Week 3 Time series predictability, volatility and bubbles.
Week 4 Equity premium, macroeconomics and asset pricing.
Week 5 Option Pricing.
Week 6 Term structure models and facts.
Week 7  Portfolio Theory and Final Exam

15 comments:

  1. I wish you offered the class in New York City, or had a distance learning option. It sounds like a very interesting class.

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    1. This is a distance learning class! It's an online class offered through coursera. Was that not clear?

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  2. Great post! I'm starting a PhD in the fall and will definitely sign up for your class.

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  3. This is my favorite course ever! This is second time I have taken this course. All of the videos homework and Google hangout are great! I spent 4 months to take this course day and night! It is totally worth my time!

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  4. It is a difficult but beautiful course! Thank you for continuing to offer it!

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    1. This comment has been removed by the author.

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  5. This is great! I'm so grateful for all the resources and time you donate. I am an RA at the FRBSF and briefly met you a couple months ago, and after getting your textbook for my birthday about 2.5 years ago have been working on learning enough math to properly learn your textbook and online courses. I think I've reached that point now, so I'm going to give it a shot.

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  6. Please correct me if I'm wrong, but it seems you're opening both parts at the same time? I've read the book but I still don't understand lots of things, esp. the part on Option Pricing.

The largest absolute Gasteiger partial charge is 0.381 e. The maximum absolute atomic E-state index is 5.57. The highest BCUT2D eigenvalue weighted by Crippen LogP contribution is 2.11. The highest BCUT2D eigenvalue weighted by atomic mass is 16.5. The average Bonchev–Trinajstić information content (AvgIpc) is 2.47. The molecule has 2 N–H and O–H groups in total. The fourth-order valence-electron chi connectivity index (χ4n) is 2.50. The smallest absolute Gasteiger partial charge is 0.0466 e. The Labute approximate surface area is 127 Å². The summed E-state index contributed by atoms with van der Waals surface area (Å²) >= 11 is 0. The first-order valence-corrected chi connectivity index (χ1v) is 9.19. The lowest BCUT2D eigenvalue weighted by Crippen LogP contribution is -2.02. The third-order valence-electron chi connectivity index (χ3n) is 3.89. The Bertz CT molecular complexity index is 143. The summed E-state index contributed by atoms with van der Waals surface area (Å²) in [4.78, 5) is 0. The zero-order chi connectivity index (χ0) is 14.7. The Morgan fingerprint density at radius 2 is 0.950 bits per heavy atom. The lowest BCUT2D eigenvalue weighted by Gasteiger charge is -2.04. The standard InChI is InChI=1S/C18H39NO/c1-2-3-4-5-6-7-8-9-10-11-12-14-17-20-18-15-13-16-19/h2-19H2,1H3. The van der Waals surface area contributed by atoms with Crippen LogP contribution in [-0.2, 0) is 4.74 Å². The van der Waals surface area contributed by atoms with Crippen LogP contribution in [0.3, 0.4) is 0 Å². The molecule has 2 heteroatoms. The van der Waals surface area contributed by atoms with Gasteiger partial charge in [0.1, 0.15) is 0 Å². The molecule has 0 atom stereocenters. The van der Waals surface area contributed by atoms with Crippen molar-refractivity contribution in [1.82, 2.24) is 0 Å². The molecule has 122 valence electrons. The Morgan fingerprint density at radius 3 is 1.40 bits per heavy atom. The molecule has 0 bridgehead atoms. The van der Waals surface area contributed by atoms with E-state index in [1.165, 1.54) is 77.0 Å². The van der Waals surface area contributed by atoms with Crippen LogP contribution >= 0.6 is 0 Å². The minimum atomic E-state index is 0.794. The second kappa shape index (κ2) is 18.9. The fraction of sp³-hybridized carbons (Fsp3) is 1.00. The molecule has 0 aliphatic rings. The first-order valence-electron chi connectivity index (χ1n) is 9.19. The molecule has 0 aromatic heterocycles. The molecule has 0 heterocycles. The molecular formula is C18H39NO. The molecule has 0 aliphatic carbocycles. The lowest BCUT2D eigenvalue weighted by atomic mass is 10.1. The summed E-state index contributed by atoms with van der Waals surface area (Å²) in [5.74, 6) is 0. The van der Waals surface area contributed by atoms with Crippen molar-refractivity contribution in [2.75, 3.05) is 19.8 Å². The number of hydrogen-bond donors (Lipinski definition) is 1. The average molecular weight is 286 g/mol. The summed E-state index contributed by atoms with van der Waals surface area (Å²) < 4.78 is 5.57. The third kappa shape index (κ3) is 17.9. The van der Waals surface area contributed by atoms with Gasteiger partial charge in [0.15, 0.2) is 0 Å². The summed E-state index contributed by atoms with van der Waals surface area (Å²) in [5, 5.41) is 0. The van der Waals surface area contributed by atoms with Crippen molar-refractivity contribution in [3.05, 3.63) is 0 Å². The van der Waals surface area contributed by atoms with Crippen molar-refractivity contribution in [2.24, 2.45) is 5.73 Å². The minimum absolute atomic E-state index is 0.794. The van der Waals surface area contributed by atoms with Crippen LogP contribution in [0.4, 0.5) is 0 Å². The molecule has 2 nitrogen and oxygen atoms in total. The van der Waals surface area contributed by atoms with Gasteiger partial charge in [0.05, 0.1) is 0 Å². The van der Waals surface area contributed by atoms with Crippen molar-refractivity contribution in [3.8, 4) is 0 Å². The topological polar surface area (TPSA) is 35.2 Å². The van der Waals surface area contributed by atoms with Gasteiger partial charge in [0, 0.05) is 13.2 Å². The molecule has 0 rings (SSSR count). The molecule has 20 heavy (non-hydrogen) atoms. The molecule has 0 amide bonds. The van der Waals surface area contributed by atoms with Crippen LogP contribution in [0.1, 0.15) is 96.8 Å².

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    1. Yes, everything is open at once. This is a repeat of the class I did winter and spring, and there isn't the usual TA support. Plus, people's schedules are different over the summer. So do what you want, when you want.

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  7. How many hours/week should the median (successful) student expect to devote to the effort?

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    1. Extremely variable. It depends a lot on background. Some people will see 1 = expected marginal utility growth times return and go sure sure get on with it, others will need to stop for an hour and think about it. Also the course format is very flexible about how deep you want to delve. That said, our survey last time found students who finished the whole thing were putting in 10-15 hours per week, if I remember correctly.

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    2. Thanks, that helps.

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  8. Extremely valuable class, serious math..just completed it; but, plan at least 5-6 hours per day ..Prof John - look forward to your updates & addition in Portfolio theory.. Good luck

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  9. Hi Professor Cochrane, is this class going to be offered again on Coursera this year?